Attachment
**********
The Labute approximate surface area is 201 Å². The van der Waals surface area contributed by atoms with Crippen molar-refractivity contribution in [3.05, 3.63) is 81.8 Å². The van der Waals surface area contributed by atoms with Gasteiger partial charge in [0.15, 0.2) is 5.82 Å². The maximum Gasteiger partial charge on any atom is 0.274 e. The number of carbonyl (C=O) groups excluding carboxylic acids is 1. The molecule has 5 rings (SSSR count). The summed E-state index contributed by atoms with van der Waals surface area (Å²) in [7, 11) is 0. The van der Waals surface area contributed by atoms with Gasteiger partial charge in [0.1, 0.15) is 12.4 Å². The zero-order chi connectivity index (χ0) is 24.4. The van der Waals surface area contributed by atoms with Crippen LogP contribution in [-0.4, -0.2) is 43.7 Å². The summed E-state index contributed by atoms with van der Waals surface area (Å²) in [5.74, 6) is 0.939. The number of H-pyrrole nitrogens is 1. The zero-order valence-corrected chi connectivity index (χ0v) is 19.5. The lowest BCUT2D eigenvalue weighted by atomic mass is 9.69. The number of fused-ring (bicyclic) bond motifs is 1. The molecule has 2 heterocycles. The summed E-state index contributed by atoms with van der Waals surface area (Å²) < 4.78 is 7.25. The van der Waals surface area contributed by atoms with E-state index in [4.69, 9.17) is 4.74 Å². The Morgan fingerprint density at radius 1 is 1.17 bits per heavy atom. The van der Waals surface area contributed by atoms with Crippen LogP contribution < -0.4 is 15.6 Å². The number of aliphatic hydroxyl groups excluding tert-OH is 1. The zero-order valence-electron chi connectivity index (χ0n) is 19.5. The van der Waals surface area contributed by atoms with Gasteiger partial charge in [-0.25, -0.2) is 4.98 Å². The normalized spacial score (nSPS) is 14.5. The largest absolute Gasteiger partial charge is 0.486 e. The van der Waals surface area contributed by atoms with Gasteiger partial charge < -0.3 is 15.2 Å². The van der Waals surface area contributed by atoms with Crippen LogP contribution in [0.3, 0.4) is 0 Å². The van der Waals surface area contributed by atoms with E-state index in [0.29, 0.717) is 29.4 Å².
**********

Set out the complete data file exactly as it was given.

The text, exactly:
The Labute approximate surface area is 201 Å². The van der Waals surface area contributed by atoms with Crippen molar-refractivity contribution in [3.05, 3.63) is 81.8 Å². The van der Waals surface area contributed by atoms with Gasteiger partial charge in [0.15, 0.2) is 5.82 Å². The maximum Gasteiger partial charge on any atom is 0.274 e. The number of carbonyl (C=O) groups excluding carboxylic acids is 1. The molecule has 5 rings (SSSR count). The summed E-state index contributed by atoms with van der Waals surface area (Å²) in [7, 11) is 0. The van der Waals surface area contributed by atoms with Gasteiger partial charge in [0.1, 0.15) is 12.4 Å². The zero-order chi connectivity index (χ0) is 24.4. The van der Waals surface area contributed by atoms with Crippen LogP contribution in [-0.4, -0.2) is 43.7 Å². The summed E-state index contributed by atoms with van der Waals surface area (Å²) in [5.74, 6) is 0.939. The number of H-pyrrole nitrogens is 1. The zero-order valence-corrected chi connectivity index (χ0v) is 19.5. The lowest BCUT2D eigenvalue weighted by atomic mass is 9.69. The number of fused-ring (bicyclic) bond motifs is 1. The molecule has 2 heterocycles. The summed E-state index contributed by atoms with van der Waals surface area (Å²) < 4.78 is 7.25. The van der Waals surface area contributed by atoms with E-state index in [4.69, 9.17) is 4.74 Å². The Morgan fingerprint density at radius 1 is 1.17 bits per heavy atom. The van der Waals surface area contributed by atoms with Crippen LogP contribution < -0.4 is 15.6 Å². The number of aliphatic hydroxyl groups excluding tert-OH is 1. The zero-order valence-electron chi connectivity index (χ0n) is 19.5. The van der Waals surface area contributed by atoms with Gasteiger partial charge in [-0.25, -0.2) is 4.98 Å². The normalized spacial score (nSPS) is 14.5. The largest absolute Gasteiger partial charge is 0.486 e. The van der Waals surface area contributed by atoms with Gasteiger partial charge < -0.3 is 15.2 Å². The van der Waals surface area contributed by atoms with Crippen LogP contribution in [0.3, 0.4) is 0 Å². The van der Waals surface area contributed by atoms with E-state index in [0.29, 0.717) is 29.4 Å².